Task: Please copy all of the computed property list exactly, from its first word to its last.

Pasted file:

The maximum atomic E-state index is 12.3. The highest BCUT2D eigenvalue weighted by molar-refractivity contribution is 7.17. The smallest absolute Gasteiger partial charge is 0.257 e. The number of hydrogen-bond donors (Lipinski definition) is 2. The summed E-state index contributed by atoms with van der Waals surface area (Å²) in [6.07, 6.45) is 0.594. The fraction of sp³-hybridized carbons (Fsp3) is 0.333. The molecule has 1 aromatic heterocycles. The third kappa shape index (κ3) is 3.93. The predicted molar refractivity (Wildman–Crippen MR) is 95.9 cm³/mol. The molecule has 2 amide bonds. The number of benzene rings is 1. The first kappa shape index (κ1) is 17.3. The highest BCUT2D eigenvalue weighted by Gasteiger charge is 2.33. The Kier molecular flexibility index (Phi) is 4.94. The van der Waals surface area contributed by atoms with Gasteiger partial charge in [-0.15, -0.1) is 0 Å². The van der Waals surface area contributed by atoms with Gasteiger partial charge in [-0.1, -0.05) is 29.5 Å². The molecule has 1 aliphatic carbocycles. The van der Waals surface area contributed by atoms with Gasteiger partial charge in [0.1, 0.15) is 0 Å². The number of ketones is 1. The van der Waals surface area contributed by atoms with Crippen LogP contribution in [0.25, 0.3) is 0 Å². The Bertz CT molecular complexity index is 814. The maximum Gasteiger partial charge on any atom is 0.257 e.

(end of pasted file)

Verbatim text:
The maximum atomic E-state index is 12.3. The highest BCUT2D eigenvalue weighted by molar-refractivity contribution is 7.17. The smallest absolute Gasteiger partial charge is 0.257 e. The number of hydrogen-bond donors (Lipinski definition) is 2. The summed E-state index contributed by atoms with van der Waals surface area (Å²) in [6.07, 6.45) is 0.594. The fraction of sp³-hybridized carbons (Fsp3) is 0.333. The molecule has 1 aromatic heterocycles. The third kappa shape index (κ3) is 3.93. The predicted molar refractivity (Wildman–Crippen MR) is 95.9 cm³/mol. The molecule has 2 amide bonds. The number of benzene rings is 1. The first kappa shape index (κ1) is 17.3. The highest BCUT2D eigenvalue weighted by Gasteiger charge is 2.33. The Kier molecular flexibility index (Phi) is 4.94. The van der Waals surface area contributed by atoms with Gasteiger partial charge in [-0.15, -0.1) is 0 Å². The van der Waals surface area contributed by atoms with Gasteiger partial charge in [-0.1, -0.05) is 29.5 Å². The molecule has 1 aliphatic carbocycles. The van der Waals surface area contributed by atoms with Gasteiger partial charge in [0.1, 0.15) is 0 Å². The number of ketones is 1. The van der Waals surface area contributed by atoms with Crippen LogP contribution in [0.25, 0.3) is 0 Å². The Bertz CT molecular complexity index is 814. The maximum Gasteiger partial charge on any atom is 0.257 e.